This, again, from years back. I'm sure many will remember the picture. But if you saw it, you remember it.

on the cover of Time magazine

she's a pretty girl,
fifteen, no more than sixteen,
with deep brown eyes

and no nose,
cut off by the guardians
of morality -

the cost
to  some of becoming
an educated woman in this place...

I want to kill the people
who did this, and more, and
I don't care how we do it

The next poem is from an anthology Poetry for the Earth, subtitled "A collection of poems from around the world that celebrates nature," published by Fawcett Columbine in 1991.

The poet is Gerard Manley Hopkins, an English poet, Roman Catholic convert and Jesuit priest. Born in 1844, he died in 1889.

Brinsey Poplars
            felled 1879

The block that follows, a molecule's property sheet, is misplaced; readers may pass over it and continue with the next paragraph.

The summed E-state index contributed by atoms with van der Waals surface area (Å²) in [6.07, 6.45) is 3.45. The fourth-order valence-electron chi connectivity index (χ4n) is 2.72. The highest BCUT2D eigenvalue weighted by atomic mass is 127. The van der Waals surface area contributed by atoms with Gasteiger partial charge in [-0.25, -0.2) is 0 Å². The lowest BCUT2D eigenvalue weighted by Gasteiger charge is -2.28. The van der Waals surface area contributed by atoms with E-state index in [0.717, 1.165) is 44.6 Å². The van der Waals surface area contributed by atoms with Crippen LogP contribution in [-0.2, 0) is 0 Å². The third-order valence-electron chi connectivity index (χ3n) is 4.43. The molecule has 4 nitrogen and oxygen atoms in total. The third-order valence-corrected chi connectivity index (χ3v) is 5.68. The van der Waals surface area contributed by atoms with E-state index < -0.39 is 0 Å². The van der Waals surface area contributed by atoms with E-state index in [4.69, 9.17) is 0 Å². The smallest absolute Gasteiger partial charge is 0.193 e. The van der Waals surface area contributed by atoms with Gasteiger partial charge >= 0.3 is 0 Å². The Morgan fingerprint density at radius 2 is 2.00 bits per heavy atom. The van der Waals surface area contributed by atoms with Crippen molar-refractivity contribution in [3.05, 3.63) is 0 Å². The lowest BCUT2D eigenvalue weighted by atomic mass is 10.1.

My aspens dear, whose airy cages quelled,
Quelled or quenched in leaves the leaping sun.
All  felled, felled, are all felled;
    Of a fresh and following folded rank
                    Not spared,not one
                    That dandled a sandalled
            Shadow that  swam or sank
One meadow and river and wind-wandering,  weed-winding

O if we knew what  we  do
            When we delve or hew -
    Hack and rack the growing green!
             Since country is so tender
To touch, her being so slender,
That, like this sleek and seeing ball
But a prick, will make  no eye at all,,
Where we, even where we mean
                  to mend her we end her.
               When we hew or delve:
After-comers cannot guess the beauty been.
    Ten or twelve, only ten or twelve
        Strokes of havoc unselve
                 The sweet especial scene,
         Rural scene a rural scene,
         Sweet especial rural scene.